This blog originally appeared on UNDP
16 Jun 2017 by Phemo Kgomotso, Regional Technical Specialist, Ecosystems and Biodiversity, UNDP Regional Service Centre for Africa
Would forced migration end, if people knew that they could survive and thrive in their homeland?
The recent World Bank Conference on Land and Poverty, held this past March in Washington D.C., provided a unique opportunity to reflect on collective land tenure reforms not only from a research point of view, but also from that of governments.
By Chris Jochnick, President and CEO of Landesa
The development community has experienced various “revolutions” over the years – from microfinance to women’s rights, from the green revolution to sustainable development. Each of these awakenings has improved our understanding of the challenges we face; each has transformed the development landscape, mostly for the better.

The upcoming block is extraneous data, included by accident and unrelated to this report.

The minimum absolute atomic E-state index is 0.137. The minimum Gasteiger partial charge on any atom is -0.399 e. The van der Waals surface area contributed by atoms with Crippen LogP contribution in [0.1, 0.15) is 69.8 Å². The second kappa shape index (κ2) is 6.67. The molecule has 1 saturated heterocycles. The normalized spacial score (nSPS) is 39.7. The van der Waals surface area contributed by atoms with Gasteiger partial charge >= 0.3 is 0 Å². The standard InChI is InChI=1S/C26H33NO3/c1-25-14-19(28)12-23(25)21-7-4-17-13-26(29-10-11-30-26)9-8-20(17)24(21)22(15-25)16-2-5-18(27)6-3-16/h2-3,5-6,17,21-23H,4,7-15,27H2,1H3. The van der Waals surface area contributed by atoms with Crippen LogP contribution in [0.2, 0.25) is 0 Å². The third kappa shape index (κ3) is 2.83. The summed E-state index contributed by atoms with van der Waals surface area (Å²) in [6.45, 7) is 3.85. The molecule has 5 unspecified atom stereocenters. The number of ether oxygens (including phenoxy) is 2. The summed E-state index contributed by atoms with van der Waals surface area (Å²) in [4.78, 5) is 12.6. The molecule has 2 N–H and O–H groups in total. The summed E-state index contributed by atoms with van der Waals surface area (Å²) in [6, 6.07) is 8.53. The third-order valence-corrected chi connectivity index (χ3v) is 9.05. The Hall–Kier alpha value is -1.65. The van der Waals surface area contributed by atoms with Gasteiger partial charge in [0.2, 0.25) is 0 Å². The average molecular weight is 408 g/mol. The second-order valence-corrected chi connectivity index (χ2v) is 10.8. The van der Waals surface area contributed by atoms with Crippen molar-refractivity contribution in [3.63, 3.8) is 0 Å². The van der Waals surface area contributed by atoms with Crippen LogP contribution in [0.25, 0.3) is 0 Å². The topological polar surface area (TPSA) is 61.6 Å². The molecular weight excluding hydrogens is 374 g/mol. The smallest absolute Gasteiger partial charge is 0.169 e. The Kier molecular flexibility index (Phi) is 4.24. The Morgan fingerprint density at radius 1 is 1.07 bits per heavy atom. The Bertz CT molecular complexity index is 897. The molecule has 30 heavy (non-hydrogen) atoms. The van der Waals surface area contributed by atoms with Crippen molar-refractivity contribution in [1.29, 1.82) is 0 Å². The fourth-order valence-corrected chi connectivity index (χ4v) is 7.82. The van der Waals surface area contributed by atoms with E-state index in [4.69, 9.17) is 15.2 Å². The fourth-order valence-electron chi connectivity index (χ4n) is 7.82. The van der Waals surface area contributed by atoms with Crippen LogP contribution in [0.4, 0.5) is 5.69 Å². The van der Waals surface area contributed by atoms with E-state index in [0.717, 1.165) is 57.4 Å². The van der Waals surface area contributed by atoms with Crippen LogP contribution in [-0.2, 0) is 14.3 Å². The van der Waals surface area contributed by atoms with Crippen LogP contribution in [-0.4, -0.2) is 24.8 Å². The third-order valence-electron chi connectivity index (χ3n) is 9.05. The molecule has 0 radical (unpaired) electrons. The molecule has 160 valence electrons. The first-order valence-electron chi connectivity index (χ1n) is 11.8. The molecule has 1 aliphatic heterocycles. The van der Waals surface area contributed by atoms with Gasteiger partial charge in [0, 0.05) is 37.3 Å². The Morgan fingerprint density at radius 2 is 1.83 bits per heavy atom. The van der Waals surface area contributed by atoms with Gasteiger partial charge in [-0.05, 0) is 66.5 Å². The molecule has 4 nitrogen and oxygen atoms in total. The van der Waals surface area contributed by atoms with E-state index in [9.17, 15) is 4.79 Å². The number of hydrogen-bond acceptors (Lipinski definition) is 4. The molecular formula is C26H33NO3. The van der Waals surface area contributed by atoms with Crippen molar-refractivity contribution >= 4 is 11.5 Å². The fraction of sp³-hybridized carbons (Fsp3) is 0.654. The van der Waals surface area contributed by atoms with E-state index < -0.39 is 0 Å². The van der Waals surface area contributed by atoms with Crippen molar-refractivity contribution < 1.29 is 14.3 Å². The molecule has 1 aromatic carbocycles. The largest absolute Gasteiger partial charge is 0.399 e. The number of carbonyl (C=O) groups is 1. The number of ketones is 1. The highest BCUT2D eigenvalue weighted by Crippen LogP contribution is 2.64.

Whereas the property rights of poor people were previously seen as a call for social justice, today land rights are understood to also be at the nexus of the economic, environmental, political and social order.
Date: 08 décembre 2016
Après une première annonce en juillet dernier, la Socfin a enfin publié hier une politique qui l’engage sur le chemin du “Zéro Déforestation”. Si l’entreprise matérialise les engagements pris dans sa nouvelle politique, des dizaines de milliers d’hectares de forêts tropicales détenus par l’entreprise pourraient ainsi échapper à la destruction.
By Mary Jane Ncube, Farai Shone Mutondoro and Manase Chiweshe
As political parties gear up for the 2018 national elections in Zimbabwe, urban land appears to be emerging as an important campaigning tool for ruling party Zanu PF.
Amid recent mass public protests against corruption, economic decline and an import ban on basic commodities, young people who showed loyalty to the party werepromised land.